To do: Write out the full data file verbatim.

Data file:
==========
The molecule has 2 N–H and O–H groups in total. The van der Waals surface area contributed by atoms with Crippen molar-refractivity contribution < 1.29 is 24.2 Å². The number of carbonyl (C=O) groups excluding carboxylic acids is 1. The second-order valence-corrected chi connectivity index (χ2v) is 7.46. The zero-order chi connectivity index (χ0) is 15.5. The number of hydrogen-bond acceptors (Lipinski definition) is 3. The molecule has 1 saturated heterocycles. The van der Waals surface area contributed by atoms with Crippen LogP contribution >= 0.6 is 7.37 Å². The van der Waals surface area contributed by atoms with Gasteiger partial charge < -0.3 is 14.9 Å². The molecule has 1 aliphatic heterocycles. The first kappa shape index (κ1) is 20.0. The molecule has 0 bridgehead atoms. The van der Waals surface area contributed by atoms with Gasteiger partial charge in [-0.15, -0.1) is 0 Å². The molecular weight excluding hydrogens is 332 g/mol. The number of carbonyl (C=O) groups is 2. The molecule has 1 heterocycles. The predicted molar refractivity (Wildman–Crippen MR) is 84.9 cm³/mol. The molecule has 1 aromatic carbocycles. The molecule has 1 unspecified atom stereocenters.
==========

The molecule has 2 N–H and O–H groups in total. The van der Waals surface area contributed by atoms with Crippen molar-refractivity contribution < 1.29 is 24.2 Å². The number of carbonyl (C=O) groups excluding carboxylic acids is 1. The second-order valence-corrected chi connectivity index (χ2v) is 7.46. The zero-order chi connectivity index (χ0) is 15.5. The number of hydrogen-bond acceptors (Lipinski definition) is 3. The molecule has 1 saturated heterocycles. The van der Waals surface area contributed by atoms with Crippen LogP contribution >= 0.6 is 7.37 Å². The van der Waals surface area contributed by atoms with Gasteiger partial charge < -0.3 is 14.9 Å². The molecule has 1 aliphatic heterocycles. The first kappa shape index (κ1) is 20.0. The molecule has 0 bridgehead atoms. The van der Waals surface area contributed by atoms with Gasteiger partial charge in [-0.15, -0.1) is 0 Å². The molecular weight excluding hydrogens is 332 g/mol. The number of carbonyl (C=O) groups is 2. The molecule has 1 heterocycles. The predicted molar refractivity (Wildman–Crippen MR) is 84.9 cm³/mol. The molecule has 1 aromatic carbocycles. The molecule has 1 unspecified atom stereocenters.